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Minnesota court rules same-sex couples have inheritance rights

A trial court in Minnesota ruled on Wednesday that the state's Defense of Marriage Act [text] does not prohibit partners in same-sex couples from inheriting each other's assets. A judge for the Hennepin County District Court [official website] declared [Minneapolis Star Tribune report] that while the Defense of Marriage Act bars same-sex couples from marrying, it does not prevent same-sex couples from having the same inheritance rights as heterosexual couples. The plaintiff in the case, James Morrison, sought to inherit the assets of his recently deceased partner, Thomas Proehl whom he married in California in 2008. State authorities prevented Morrison from collecting Proehl's assets. In his decision on Wednesday, Hennepin County District Court Referee George Borer stated that because the state legislature purposely omitted language from the text of the Defense of Marriage Act that denied "the benefits of marriage" to same-sex couples, the Act was not intended to deny rights such as inheritance to same-sex couples. David Potter, the attorney for Morrison, predicted [AP report] that the ruling could have a nationwide effect as states examine their own marriage laws.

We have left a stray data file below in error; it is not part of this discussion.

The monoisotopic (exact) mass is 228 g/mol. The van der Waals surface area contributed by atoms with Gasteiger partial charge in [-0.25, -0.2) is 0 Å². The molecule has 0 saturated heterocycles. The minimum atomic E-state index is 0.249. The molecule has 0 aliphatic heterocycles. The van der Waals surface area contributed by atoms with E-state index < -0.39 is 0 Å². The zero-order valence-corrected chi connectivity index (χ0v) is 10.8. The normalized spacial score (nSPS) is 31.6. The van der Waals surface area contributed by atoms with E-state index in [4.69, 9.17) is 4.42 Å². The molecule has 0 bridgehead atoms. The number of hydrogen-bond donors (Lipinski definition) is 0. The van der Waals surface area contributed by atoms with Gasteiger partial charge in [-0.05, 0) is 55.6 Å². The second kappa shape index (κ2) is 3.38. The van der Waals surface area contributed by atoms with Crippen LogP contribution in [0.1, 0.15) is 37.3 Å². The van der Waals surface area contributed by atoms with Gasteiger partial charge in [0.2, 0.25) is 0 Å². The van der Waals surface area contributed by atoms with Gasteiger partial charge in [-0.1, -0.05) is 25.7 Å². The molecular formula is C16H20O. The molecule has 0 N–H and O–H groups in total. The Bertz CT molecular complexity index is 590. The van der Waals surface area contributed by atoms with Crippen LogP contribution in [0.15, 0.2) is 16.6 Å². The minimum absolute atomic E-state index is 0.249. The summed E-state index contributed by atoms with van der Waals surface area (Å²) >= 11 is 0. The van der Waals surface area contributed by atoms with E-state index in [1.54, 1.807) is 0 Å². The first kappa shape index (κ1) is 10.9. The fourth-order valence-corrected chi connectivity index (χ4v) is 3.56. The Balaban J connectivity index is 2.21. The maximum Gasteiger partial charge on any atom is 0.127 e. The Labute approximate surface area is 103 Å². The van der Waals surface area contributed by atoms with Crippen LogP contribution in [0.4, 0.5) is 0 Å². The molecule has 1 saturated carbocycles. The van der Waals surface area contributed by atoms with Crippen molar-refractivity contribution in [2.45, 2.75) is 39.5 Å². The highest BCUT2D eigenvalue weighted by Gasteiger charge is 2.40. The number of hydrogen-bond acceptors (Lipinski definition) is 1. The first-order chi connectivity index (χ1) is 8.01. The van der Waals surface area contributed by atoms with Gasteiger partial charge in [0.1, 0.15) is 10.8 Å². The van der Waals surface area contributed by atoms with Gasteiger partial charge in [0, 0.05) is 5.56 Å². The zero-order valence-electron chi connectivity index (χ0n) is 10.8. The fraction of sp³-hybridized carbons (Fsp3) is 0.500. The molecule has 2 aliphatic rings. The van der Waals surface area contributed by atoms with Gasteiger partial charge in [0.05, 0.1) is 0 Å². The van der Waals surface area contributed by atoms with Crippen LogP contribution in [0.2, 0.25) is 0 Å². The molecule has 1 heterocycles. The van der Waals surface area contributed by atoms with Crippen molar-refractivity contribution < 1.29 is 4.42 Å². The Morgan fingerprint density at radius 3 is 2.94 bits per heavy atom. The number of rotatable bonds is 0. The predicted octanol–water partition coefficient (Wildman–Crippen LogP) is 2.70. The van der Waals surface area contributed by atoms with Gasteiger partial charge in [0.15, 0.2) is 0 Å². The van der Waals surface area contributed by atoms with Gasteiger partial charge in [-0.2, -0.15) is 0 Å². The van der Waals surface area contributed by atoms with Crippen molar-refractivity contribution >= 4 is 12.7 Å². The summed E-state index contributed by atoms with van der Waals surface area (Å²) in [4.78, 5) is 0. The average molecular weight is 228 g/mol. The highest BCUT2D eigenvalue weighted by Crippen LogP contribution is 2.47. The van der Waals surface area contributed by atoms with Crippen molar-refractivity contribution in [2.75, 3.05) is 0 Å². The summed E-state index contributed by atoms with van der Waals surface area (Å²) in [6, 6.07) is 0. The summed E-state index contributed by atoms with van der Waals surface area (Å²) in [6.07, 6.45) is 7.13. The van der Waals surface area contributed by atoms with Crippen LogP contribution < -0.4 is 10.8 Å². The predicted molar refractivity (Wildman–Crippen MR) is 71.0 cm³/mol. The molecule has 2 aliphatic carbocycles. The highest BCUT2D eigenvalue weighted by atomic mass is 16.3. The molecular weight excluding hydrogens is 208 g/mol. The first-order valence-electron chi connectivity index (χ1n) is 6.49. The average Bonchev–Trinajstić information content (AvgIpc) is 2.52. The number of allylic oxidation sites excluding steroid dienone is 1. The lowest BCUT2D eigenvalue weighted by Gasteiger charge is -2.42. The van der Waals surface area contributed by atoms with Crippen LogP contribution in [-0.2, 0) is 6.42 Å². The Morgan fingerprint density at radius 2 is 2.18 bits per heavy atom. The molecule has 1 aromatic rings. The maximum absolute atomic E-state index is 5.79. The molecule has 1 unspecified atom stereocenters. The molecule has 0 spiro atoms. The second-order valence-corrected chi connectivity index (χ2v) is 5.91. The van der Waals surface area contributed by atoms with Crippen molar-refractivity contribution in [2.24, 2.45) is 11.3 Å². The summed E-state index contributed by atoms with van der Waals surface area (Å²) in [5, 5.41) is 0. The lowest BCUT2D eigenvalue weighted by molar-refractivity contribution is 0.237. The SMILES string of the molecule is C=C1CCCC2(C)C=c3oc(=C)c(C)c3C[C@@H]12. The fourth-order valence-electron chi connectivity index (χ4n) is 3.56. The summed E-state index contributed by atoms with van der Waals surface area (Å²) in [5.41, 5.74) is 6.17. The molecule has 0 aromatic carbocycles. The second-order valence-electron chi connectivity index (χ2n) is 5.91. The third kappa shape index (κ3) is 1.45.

Same-sex marriage [JURIST backgrounder] has been a contentious issue in Minnesota recently. In July, proponents of a Minnesota ballot initiative [text] to ban same-sex marriage under the state constitution petitioned the state Supreme Court [JURIST report] to change the title of the ballot initiative from back to its original title "Limiting the Status of Marriage to Opposite Sex Couples" back to its original title "Recognition of Marriage Solely Between One Man and One Woman." Minnesota Secretary of State Mark Ritchie changed the title in June. In January, a Minnesota appeals court ordered a trial court to review a lawsuit [JURIST report] challenging the state's ban on same-sex marriage. The appeals court remanded the case because the trial court had not adequately addressed plaintiffs' equal protection rights under the constitution. The ballot initiative would add the ban to the constitution.

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